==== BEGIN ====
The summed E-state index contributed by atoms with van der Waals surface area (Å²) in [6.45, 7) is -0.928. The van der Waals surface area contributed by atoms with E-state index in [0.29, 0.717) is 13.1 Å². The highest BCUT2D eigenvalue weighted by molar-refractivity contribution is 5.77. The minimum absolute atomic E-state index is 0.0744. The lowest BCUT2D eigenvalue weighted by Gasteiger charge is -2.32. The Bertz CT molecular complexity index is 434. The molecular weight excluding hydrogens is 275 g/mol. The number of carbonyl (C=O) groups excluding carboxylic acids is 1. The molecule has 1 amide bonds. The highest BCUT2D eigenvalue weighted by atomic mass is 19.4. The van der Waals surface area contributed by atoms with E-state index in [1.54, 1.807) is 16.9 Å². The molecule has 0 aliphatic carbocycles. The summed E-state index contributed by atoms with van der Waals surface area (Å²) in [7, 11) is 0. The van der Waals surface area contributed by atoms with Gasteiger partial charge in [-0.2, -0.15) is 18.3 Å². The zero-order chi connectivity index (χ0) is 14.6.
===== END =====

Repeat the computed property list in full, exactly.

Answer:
The summed E-state index contributed by atoms with van der Waals surface area (Å²) in [6.45, 7) is -0.928. The van der Waals surface area contributed by atoms with E-state index in [0.29, 0.717) is 13.1 Å². The highest BCUT2D eigenvalue weighted by molar-refractivity contribution is 5.77. The minimum absolute atomic E-state index is 0.0744. The lowest BCUT2D eigenvalue weighted by Gasteiger charge is -2.32. The Bertz CT molecular complexity index is 434. The molecular weight excluding hydrogens is 275 g/mol. The number of carbonyl (C=O) groups excluding carboxylic acids is 1. The molecule has 1 amide bonds. The highest BCUT2D eigenvalue weighted by atomic mass is 19.4. The van der Waals surface area contributed by atoms with E-state index in [1.54, 1.807) is 16.9 Å². The molecule has 0 aliphatic carbocycles. The summed E-state index contributed by atoms with van der Waals surface area (Å²) in [7, 11) is 0. The van der Waals surface area contributed by atoms with Gasteiger partial charge in [-0.2, -0.15) is 18.3 Å². The zero-order chi connectivity index (χ0) is 14.6.